Monday, August 22, 2016 5:53am
The schism in the Ukrainian Orthodox Church is dividing communities, friends, even families, as they are forced to choose between Kiev or Moscow as their spiritual guide.
After Russia's annexation of Crimea and conflict continuing in the east of the country, Ukraine's fraught relationship with Russia continues to cause controversy. In a country where the majority of the population consider themselves Orthodox Christians, Olga Smirnova investigates how Ukrainian's are negotiating the rift in Ukraine's religious landscape.
Miles away from the conflict in east, Olga discovers a dispute in the village of Pticha, where the village's only church has become a symbol of the major spilt in the Orthodox church being experienced across Ukraine. Followers of the Church of Moscow have locked themselves inside the church forcing those affiliated with the Kiev Patriarchate to worship outside in the church grounds. The villagers are at war; husbands and wives are divided, as are parents and children.
In Kherson, a town in southern Ukraine, Olga meets Priest Smitriev who on behalf of his congregation switched their alliance from following the Moscow Patriarchate to Kiev. Whilst Fr. Smitriev denounces his former church as a "participant in the murders of Ukrainian citizens" many of his parishioners refute their priest's decision.
Faith on the Ukrainian Fault Line was presented and produced by Olga Smirnova
Friday, August 12, 2016 9:34am
Dr Robert Beckford explores how cheating in sport conflicts with Christian principles.
He asks how can an Olympic champion stand on the podium with a gold medal and then thank God in an interview if they have taken performance enhancing drugs? Can a footballer celebrate the penalty he has ‘won’ and then point to the sky in honour of God? In this edition of Heart and Soul, featuring Olympic medallist Ben Johnson, Robert explores what the Christianity has to say about fair play and whether by cheating you are dishonouring your faith.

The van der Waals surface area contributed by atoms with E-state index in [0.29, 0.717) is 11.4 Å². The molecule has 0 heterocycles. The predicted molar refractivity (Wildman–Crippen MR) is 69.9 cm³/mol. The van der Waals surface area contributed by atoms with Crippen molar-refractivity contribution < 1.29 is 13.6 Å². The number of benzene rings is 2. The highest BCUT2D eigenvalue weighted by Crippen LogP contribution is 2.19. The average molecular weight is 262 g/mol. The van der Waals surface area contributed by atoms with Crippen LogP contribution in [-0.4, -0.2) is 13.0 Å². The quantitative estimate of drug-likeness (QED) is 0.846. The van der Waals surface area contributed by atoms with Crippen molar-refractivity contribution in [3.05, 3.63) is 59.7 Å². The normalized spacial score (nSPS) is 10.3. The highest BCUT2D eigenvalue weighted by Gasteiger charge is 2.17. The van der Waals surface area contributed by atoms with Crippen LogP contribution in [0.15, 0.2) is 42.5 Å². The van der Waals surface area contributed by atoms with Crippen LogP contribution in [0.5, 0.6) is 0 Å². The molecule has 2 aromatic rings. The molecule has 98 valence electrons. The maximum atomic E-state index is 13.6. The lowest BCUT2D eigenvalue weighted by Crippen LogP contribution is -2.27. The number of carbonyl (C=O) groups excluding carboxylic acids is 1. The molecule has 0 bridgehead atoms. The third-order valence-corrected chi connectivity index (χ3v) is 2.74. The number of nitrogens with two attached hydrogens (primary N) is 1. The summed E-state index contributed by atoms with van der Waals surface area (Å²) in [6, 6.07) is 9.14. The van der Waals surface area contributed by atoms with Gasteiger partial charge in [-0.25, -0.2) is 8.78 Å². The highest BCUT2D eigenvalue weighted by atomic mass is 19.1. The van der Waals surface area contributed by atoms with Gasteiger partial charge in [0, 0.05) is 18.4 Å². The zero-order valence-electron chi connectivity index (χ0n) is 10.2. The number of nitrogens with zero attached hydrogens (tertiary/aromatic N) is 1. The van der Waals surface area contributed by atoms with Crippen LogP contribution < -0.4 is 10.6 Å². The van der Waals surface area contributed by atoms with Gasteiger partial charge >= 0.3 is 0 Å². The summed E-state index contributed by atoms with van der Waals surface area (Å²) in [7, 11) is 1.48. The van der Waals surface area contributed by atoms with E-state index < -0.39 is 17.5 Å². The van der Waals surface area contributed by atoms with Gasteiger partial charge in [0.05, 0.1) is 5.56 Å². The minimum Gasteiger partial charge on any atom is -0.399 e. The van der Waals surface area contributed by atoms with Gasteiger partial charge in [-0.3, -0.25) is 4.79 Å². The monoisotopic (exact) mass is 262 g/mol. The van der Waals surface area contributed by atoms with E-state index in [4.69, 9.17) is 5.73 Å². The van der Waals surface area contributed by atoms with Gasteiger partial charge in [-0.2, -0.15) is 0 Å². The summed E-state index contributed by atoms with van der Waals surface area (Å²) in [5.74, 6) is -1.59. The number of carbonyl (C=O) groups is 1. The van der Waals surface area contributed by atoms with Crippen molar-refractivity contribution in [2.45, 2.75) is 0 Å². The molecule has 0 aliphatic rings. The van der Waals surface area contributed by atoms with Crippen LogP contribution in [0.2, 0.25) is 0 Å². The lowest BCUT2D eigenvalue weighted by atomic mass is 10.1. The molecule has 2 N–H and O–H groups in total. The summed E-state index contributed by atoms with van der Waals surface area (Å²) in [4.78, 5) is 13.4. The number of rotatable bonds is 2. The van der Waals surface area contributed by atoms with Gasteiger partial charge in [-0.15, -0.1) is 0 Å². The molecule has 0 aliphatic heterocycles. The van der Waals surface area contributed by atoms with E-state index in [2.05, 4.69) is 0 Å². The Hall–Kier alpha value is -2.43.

Doping, Diving and God was presented by Robert Beckford and produced in Salford by Rajeev Gupta.
Photo credit: Getty Images
Saturday, August 6, 2016 10:00pm
We live in fearful times. All over the world renewed wars of religion are being fought. Politicians exploit our fears of one another in order to win power. 350 years ago, the philosopher Benedict Spinoza put his very, big brain to work on the problem of religion in politics. His theories led to the Enlightenment and its ideas of democracy and the separation of Church and State in the role of government. To do this he had to argue that God was not the God of the Bible. Spinoza’s reward: excommunication. But no threat could stop him imagining a new kind of liberty.
Michael Goldfarb tells the story of Spinoza with the help of philosophers and musicians in a programme that will make listeners think and reflect on the big questions of life, the universe and our place in it.
Saturday, July 30, 2016 10:00pm
Will Grant reports from both sides of the border in Hispaniola to look at the role of the church in the world's forgotten migrant crisis.
Neighbours Haiti and the Dominican Republic have a long and turbulent history. Today a new conflict has arisen with the announcement by the Dominican government demanding all people of Haitian descent prove their legal status. Tens of thousands of Haitians have fled to the border to escape threats of violence and deportation.
Along the mountain border near Parc Cadeau, Will meets the Jesuit organisations operating on both sides of the border, leading the efforts to provide shelter, food and spiritual support. Despite national and international pressure, and even a visit from the Pope, the influential Dominican Cardinal Nicolás de Jesús López Rodríguez continues to back the court ruling and antagonise attempts for intercultural dialogue. In the Dominican capital, Santo Domingo, Will meets the Jesuit priests who are protesting against their government and their own Church, asking them to help their Catholic neighbours.
Photo: Parc Cadeau, Haiti . Credit: Will Grant